Medieval Sermons and Society: Cloister, City, University

By Taylor, Larissa | The Catholic Historical Review, October 2000 | Go to article overview
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Medieval Sermons and Society: Cloister, City, University


Taylor, Larissa, The Catholic Historical Review


Medieval Sermons and Society: Cloister, City, University. Edited by Jacqueline Hamesse, Beverly Mayne Kienzle, Anne T. Thayer, and Debra Stoudt. [Federation Internationale des Instituts d'Etudes Medievales. Textes et Etudes du Moyen Age, 9.] (Turnhout, Belgium: Brepols Publishers. 1998. Pp. viii, 422. 49 euros; 1976,66 BEF.)

The editors and authors of this anthology, actively involved in the International Medieval Sermon Studies Society, deserve the gratitude of all medievalists for producing an outstanding volume. An anthology poses significant challenges to the editors, but by focusing on three main loci in which preaching was done-cloister, city, and university-they seamlessly weave together diverse subject matter. As Beverly Kienzle states, "[t]he essays... illustrate how medieval authors incorporated and reshaped existing sources and developed new ones.... The sermon provided a fluid genre... the persuasive power [of which] constituted a vehicle for strong commentary on contemporary events" (p. viii). This book both overturns stereotypes and challenges recent assumptions about a supposed uniformity over time and place.

It is impossible in a short review to do justice to this rich collection of twenty-one essays, and so I will mention only a few. In "The Cloister," Debra Stoudt calls attention to the importance not only of the preached Word, but also its value as an object for private study, often by nuns. Rosemary Hale's "The 'Silent' Virgin," examining how sermons on Mary were presented by Meister Eckhart and Johannes Tauler, exemplifies this approach. Hale presents the message given, but proceeds to examine how it was received and changed. Mary as spiritual mother who receives then conceives is central to Eckhart;Tauler, more conventional in his Marian imagery, focuses on spiritual birth in the soul that is to be emulated. Spiritual birth does occur among the nuns to whom the works are addressed; yet the "immovable and silent" of the sermons becomes an "active and vocal" model.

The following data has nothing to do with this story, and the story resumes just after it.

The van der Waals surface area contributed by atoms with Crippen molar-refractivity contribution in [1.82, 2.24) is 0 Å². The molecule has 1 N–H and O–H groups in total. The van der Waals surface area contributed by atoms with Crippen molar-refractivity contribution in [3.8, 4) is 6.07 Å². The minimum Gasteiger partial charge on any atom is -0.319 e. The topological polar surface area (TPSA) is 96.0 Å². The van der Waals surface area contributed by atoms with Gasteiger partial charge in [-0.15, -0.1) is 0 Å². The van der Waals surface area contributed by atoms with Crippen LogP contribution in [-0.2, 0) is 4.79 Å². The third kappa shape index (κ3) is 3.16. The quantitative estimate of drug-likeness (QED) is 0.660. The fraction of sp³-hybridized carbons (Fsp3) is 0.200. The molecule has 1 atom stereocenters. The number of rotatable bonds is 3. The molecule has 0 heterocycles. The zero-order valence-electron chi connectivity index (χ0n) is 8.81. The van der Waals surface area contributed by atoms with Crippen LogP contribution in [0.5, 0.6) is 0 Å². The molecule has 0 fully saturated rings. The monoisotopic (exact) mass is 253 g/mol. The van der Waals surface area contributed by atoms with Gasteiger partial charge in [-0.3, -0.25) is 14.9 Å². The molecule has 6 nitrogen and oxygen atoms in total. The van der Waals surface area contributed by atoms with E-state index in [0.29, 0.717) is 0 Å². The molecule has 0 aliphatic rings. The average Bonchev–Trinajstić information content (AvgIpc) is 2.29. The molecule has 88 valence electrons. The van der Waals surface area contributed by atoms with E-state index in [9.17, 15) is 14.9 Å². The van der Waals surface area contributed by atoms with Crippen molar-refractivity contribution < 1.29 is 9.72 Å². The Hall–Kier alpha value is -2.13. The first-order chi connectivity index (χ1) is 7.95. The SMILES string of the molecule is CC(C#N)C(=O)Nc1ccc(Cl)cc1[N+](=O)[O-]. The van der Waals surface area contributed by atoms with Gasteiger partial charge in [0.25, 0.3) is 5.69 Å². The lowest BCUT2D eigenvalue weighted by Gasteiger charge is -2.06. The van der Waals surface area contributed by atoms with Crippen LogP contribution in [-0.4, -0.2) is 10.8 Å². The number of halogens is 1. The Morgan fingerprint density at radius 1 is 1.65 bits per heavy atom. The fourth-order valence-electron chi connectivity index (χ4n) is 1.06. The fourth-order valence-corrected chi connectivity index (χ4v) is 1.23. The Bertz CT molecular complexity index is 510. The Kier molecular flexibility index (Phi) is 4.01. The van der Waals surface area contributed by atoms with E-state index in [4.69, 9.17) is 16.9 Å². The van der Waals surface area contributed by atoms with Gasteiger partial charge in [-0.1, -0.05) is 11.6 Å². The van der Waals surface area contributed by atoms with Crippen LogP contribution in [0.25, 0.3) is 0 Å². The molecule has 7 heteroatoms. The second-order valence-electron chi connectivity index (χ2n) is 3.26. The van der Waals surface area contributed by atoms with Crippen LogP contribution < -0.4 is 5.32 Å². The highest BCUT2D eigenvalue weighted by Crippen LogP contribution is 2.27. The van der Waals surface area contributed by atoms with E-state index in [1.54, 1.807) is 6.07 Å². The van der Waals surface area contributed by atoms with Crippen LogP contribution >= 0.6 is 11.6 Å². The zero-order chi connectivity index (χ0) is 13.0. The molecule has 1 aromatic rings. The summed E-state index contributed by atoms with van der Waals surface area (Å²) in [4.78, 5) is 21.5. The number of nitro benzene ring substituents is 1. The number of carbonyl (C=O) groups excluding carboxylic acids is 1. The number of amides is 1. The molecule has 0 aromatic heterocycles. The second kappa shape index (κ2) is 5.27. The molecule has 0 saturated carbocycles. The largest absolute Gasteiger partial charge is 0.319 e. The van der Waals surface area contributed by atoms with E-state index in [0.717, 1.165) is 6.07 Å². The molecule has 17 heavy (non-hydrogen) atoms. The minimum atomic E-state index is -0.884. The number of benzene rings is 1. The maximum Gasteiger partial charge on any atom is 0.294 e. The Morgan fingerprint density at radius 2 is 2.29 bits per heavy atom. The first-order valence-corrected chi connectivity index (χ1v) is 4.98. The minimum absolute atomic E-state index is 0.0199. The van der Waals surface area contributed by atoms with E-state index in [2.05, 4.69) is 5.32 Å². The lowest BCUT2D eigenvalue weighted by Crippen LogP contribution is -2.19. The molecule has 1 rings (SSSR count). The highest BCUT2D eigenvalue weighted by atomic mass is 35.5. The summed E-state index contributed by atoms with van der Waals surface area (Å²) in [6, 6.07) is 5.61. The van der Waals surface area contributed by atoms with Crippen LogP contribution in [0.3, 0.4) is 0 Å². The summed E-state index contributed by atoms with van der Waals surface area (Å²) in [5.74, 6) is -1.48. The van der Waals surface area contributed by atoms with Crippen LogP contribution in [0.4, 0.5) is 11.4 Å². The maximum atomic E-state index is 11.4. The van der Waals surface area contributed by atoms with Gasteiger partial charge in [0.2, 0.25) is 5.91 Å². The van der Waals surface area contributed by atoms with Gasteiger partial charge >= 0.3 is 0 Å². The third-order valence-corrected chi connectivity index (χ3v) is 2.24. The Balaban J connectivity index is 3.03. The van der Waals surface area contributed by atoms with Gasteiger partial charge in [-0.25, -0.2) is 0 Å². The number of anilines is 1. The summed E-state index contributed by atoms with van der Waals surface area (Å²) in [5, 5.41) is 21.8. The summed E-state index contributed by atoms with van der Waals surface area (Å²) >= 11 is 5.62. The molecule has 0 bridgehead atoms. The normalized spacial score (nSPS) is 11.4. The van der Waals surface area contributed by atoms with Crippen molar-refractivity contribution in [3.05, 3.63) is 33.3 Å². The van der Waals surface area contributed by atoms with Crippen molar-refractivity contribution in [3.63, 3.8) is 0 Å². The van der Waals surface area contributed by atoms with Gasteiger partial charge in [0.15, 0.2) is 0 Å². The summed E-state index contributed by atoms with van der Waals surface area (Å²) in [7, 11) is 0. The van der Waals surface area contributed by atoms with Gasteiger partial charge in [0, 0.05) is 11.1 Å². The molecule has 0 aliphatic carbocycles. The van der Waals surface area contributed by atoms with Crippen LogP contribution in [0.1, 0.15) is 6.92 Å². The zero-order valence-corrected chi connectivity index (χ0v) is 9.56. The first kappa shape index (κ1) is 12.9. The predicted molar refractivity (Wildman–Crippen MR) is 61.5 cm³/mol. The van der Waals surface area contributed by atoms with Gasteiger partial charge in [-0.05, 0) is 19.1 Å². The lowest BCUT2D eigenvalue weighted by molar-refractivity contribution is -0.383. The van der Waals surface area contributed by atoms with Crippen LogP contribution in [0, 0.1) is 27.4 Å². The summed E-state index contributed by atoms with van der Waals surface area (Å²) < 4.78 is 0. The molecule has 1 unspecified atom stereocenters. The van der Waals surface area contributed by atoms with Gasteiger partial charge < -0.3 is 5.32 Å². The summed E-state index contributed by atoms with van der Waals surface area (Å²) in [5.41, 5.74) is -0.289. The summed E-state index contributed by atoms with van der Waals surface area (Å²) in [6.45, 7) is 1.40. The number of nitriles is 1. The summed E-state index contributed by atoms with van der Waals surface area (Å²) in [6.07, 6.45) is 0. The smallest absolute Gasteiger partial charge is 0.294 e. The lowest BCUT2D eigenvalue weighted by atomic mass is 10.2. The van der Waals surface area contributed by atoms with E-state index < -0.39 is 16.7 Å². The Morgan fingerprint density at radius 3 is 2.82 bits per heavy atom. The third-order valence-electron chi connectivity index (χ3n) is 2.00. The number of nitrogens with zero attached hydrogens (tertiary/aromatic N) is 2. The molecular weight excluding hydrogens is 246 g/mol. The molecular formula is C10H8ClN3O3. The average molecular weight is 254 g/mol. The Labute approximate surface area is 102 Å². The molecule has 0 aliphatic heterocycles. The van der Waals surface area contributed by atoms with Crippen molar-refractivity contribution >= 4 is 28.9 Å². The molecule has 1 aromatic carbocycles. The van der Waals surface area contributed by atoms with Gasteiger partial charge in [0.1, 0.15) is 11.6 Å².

In "The City," introduced by Anne Thayer, changes in European life from the eleventh to thirteenth centuries are obvious in sermons. Beverly Kienzle's "Cistercian Views of the City in the Sermons of Helinand of Froidmont" examines how the Cistercian ideal of simplicity was enlivened by the natural imagery of trees and blossoms, so at odds with the growing cities. Helinand viewed universities and their "rosy, pleasure-seeking doctors" as integral to a corruption that encompassed worldly pleasure, building, and heresy. The contaminated city was the opposite of the monastic model of a heavenly Jerusalem. Both John Dahmus and Patrick Homer demonstrate the flexibility of sermons in addressing contemporary issues.

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